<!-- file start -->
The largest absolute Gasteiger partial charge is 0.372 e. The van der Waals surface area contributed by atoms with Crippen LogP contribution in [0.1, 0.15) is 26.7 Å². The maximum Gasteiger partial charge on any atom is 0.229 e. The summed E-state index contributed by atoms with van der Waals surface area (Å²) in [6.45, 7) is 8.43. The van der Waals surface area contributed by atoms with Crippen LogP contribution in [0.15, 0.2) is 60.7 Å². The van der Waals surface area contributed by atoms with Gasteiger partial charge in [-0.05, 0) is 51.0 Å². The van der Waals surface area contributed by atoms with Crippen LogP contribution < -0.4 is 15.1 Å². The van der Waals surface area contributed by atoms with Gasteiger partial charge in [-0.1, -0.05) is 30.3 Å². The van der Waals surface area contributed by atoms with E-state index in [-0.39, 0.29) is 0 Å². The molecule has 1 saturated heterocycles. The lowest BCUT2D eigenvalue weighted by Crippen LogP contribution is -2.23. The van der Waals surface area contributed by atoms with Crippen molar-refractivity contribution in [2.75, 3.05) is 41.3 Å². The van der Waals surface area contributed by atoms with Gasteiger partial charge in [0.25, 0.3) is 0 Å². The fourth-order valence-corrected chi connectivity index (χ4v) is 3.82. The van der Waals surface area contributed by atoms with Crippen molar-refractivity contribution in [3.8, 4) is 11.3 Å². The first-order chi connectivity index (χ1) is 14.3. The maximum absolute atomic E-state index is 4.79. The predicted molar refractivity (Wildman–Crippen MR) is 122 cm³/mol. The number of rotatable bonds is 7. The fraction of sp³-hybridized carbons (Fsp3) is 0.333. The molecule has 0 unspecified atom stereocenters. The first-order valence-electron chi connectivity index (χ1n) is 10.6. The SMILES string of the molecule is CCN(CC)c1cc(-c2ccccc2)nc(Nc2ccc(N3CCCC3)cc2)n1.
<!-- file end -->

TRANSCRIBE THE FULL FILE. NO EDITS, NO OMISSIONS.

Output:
The largest absolute Gasteiger partial charge is 0.372 e. The van der Waals surface area contributed by atoms with Crippen LogP contribution in [0.1, 0.15) is 26.7 Å². The maximum Gasteiger partial charge on any atom is 0.229 e. The summed E-state index contributed by atoms with van der Waals surface area (Å²) in [6.45, 7) is 8.43. The van der Waals surface area contributed by atoms with Crippen LogP contribution in [0.15, 0.2) is 60.7 Å². The van der Waals surface area contributed by atoms with Gasteiger partial charge in [-0.05, 0) is 51.0 Å². The van der Waals surface area contributed by atoms with Crippen LogP contribution < -0.4 is 15.1 Å². The van der Waals surface area contributed by atoms with Gasteiger partial charge in [-0.1, -0.05) is 30.3 Å². The van der Waals surface area contributed by atoms with E-state index in [-0.39, 0.29) is 0 Å². The molecule has 1 saturated heterocycles. The lowest BCUT2D eigenvalue weighted by Crippen LogP contribution is -2.23. The van der Waals surface area contributed by atoms with Crippen molar-refractivity contribution in [2.75, 3.05) is 41.3 Å². The van der Waals surface area contributed by atoms with Gasteiger partial charge in [0.25, 0.3) is 0 Å². The fourth-order valence-corrected chi connectivity index (χ4v) is 3.82. The van der Waals surface area contributed by atoms with Crippen molar-refractivity contribution in [3.8, 4) is 11.3 Å². The first-order chi connectivity index (χ1) is 14.3. The maximum absolute atomic E-state index is 4.79. The predicted molar refractivity (Wildman–Crippen MR) is 122 cm³/mol. The number of rotatable bonds is 7. The fraction of sp³-hybridized carbons (Fsp3) is 0.333. The molecule has 0 unspecified atom stereocenters. The first-order valence-electron chi connectivity index (χ1n) is 10.6. The SMILES string of the molecule is CCN(CC)c1cc(-c2ccccc2)nc(Nc2ccc(N3CCCC3)cc2)n1.